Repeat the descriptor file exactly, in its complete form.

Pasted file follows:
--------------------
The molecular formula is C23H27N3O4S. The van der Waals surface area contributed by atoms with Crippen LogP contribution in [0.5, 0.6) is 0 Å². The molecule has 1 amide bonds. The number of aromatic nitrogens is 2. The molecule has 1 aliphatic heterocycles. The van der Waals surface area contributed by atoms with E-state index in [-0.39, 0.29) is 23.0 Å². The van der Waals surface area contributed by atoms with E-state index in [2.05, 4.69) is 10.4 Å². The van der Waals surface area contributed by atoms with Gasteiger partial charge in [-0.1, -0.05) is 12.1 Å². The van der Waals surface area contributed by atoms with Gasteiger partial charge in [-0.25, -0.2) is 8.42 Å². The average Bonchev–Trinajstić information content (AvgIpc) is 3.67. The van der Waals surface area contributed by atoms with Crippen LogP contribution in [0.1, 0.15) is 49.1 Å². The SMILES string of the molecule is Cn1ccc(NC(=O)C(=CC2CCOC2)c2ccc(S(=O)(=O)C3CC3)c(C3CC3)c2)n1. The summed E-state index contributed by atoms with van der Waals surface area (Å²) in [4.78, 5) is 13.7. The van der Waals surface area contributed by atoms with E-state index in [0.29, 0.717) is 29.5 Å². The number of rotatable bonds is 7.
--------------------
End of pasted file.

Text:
The molecular formula is C23H27N3O4S. The van der Waals surface area contributed by atoms with Crippen LogP contribution in [0.5, 0.6) is 0 Å². The molecule has 1 amide bonds. The number of aromatic nitrogens is 2. The molecule has 1 aliphatic heterocycles. The van der Waals surface area contributed by atoms with E-state index in [-0.39, 0.29) is 23.0 Å². The van der Waals surface area contributed by atoms with E-state index in [2.05, 4.69) is 10.4 Å². The van der Waals surface area contributed by atoms with Gasteiger partial charge in [-0.1, -0.05) is 12.1 Å². The van der Waals surface area contributed by atoms with Gasteiger partial charge in [-0.25, -0.2) is 8.42 Å². The average Bonchev–Trinajstić information content (AvgIpc) is 3.67. The van der Waals surface area contributed by atoms with Crippen LogP contribution in [0.1, 0.15) is 49.1 Å². The SMILES string of the molecule is Cn1ccc(NC(=O)C(=CC2CCOC2)c2ccc(S(=O)(=O)C3CC3)c(C3CC3)c2)n1. The summed E-state index contributed by atoms with van der Waals surface area (Å²) in [4.78, 5) is 13.7. The van der Waals surface area contributed by atoms with E-state index in [0.29, 0.717) is 29.5 Å². The number of rotatable bonds is 7.